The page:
How Robyn refined her craft

How Robyn refined her craft

Brushing up on her artistic skills at Chisholm has helped alumni Robyn Rich to find her way as a successful painter.


When Melbourne artist Robyn Rich began studying at Chisholm Institute of TAFE a few years ago, she had very little experience with a paintbrush.

These days Robyn is a full-time artist, who says she paints every single day often for eight to 10 hours straight.

“I had never painted with oils before starting with Chisholm, but now it’s my favourite medium,” Robyn says. “I was expecting to be shown how to do the practical skills, but I was grateful that instead, they took us on our own journey to discover our own style.”

"I’ve always enjoyed drawing, and worked doing colour design in the textile industry, but I wanted to learn other forms of art, other ways to express myself."

Robyn completed a Diploma of Visual Arts in 2012 at Chisholm before moving on to complete an Advanced Diploma of Creative Product Design in 2013 and a Graduate Certificate of Public Art.

Her work has appeared in many galleries and Robyn has been a finalist in the Portia Geach Memorial Arts Awards and was awarded Chisholm Vocational Student of the Year award in Interactive Media and Arts in 2015.

Known for her work painting tiny, miniature portraits on pieces of jewellery, Robyn receives commissions from jewellers all over the world who find her via social media.

In some of her latest work, she has created distinctive paintings of eyes inside vintage tins in preparation for an exhibition.

“I’m painting women’s eyes from all around the world,” Robyn says. “There was a tradition in the 17th century called ‘lover’s eyes’. Before there were photographs, people would have the eye of their loved one painted to keep in their jacket pocket.”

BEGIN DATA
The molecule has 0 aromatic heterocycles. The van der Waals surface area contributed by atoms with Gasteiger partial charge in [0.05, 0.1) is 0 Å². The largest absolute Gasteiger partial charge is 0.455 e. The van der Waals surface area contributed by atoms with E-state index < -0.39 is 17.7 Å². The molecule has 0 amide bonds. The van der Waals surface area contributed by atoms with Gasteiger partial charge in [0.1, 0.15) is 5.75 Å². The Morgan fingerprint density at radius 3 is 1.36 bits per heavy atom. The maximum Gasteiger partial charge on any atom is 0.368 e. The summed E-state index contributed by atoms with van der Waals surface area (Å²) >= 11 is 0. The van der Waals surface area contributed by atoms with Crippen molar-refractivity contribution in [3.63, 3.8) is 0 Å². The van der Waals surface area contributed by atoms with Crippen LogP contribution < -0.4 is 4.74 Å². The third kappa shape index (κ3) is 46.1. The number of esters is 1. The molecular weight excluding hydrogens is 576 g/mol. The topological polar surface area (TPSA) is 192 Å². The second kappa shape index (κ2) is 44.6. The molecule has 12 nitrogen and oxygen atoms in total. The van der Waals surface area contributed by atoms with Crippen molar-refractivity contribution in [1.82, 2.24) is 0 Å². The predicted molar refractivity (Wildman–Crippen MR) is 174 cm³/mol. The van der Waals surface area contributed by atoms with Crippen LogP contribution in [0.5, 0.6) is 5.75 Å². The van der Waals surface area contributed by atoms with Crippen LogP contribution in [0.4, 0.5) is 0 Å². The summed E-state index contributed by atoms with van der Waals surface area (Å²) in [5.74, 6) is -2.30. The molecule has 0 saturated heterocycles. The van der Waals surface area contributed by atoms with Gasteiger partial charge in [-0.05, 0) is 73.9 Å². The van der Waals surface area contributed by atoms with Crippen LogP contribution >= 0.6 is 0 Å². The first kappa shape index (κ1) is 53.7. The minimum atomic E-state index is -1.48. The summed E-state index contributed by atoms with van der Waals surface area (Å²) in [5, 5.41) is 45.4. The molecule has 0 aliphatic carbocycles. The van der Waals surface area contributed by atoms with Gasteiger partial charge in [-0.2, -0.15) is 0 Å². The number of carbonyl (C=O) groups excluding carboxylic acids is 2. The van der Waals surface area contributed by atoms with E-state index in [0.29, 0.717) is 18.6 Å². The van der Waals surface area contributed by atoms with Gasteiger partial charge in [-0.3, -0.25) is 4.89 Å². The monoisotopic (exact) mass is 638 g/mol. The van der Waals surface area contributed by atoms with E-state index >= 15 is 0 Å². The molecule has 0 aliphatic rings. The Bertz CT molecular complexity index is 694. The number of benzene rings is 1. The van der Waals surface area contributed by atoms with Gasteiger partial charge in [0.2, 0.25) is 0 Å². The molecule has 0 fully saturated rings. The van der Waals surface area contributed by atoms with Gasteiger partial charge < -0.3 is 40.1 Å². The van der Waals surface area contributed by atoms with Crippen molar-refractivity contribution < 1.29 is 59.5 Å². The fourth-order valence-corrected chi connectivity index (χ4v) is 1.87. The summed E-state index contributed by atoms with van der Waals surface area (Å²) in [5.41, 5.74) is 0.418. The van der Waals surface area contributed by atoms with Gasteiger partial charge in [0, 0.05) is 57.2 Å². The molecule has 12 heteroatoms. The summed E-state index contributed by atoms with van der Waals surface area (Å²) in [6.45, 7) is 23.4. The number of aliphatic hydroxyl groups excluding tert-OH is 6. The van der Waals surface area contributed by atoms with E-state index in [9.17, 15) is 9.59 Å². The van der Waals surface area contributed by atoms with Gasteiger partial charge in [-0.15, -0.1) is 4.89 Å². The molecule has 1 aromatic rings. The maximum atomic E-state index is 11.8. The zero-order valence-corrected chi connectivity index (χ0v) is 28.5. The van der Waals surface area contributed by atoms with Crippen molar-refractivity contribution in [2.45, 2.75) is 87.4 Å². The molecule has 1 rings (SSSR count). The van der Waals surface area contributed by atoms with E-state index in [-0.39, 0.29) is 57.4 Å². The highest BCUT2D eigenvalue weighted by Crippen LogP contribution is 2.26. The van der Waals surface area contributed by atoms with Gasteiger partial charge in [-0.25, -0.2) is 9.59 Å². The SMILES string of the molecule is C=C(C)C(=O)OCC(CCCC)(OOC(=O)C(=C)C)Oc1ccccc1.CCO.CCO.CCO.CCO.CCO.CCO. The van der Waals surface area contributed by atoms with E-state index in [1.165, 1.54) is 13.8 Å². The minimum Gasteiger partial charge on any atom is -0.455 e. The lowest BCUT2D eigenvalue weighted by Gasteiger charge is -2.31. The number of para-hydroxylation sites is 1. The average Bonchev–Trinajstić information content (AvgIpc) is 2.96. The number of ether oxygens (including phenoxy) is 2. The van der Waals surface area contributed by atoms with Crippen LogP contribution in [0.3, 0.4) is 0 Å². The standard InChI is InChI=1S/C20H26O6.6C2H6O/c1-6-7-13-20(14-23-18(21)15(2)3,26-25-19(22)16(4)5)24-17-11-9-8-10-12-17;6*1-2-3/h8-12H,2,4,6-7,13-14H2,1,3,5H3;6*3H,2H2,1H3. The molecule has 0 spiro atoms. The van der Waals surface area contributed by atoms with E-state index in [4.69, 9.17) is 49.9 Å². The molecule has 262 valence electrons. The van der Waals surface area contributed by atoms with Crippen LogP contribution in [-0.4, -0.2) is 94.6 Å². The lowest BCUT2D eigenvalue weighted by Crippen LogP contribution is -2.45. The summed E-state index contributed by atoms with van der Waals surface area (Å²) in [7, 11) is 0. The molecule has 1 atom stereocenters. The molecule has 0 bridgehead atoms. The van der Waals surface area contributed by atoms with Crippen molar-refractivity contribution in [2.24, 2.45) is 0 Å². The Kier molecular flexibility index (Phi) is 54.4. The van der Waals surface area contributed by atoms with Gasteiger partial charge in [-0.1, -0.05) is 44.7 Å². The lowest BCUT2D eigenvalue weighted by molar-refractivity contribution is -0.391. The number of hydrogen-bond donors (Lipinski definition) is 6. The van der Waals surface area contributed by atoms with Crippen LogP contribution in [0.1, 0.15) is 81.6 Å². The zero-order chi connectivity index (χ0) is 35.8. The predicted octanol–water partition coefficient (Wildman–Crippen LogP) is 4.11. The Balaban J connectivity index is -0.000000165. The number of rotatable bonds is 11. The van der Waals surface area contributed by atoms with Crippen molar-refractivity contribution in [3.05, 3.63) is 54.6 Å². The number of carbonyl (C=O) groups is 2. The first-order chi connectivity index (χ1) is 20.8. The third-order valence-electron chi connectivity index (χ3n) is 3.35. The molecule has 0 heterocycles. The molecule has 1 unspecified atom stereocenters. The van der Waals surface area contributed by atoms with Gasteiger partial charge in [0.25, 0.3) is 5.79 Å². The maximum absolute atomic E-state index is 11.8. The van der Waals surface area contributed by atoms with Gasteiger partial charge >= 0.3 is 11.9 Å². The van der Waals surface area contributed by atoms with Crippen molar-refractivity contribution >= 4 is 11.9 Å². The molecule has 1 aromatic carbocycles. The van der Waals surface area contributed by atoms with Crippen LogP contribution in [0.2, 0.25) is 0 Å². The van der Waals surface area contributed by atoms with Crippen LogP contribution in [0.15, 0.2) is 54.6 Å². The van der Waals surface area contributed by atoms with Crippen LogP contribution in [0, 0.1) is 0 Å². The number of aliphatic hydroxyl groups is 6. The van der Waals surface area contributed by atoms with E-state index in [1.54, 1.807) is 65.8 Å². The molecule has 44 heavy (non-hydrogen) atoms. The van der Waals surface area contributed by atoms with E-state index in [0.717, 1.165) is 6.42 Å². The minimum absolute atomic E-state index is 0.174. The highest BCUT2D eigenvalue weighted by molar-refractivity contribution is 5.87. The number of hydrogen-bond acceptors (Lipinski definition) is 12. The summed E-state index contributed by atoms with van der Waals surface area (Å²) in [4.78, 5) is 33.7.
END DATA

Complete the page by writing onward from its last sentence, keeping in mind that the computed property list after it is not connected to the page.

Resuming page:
Robyn says she loved the experience of studying at Chisholm, particularly appreciating the support and advice she received from her teachers, which she says still helps her with her work.

“Definitely I would not be doing what I’m doing now if I hadn’t gone to Chisholm,” she says. “Sometimes I feel like the teachers are here with me, sitting on my shoulder giving me advice when I’m wrestling with a piece.

“They (the teachers) also have a good reputation in the art world, so when I would approach a gallery, the people there would know that I’d been taught well."

Robyn has stayed in touch with many of her teachers.

“The relationships I built with those teachers, we’re still in contact all the time. They become not only our mentors but our peers as well, I find that a lovely step,” she says.

“You go to exhibition openings and they’re there and you’re able to talk them. The art community is a really lovely community, I think.”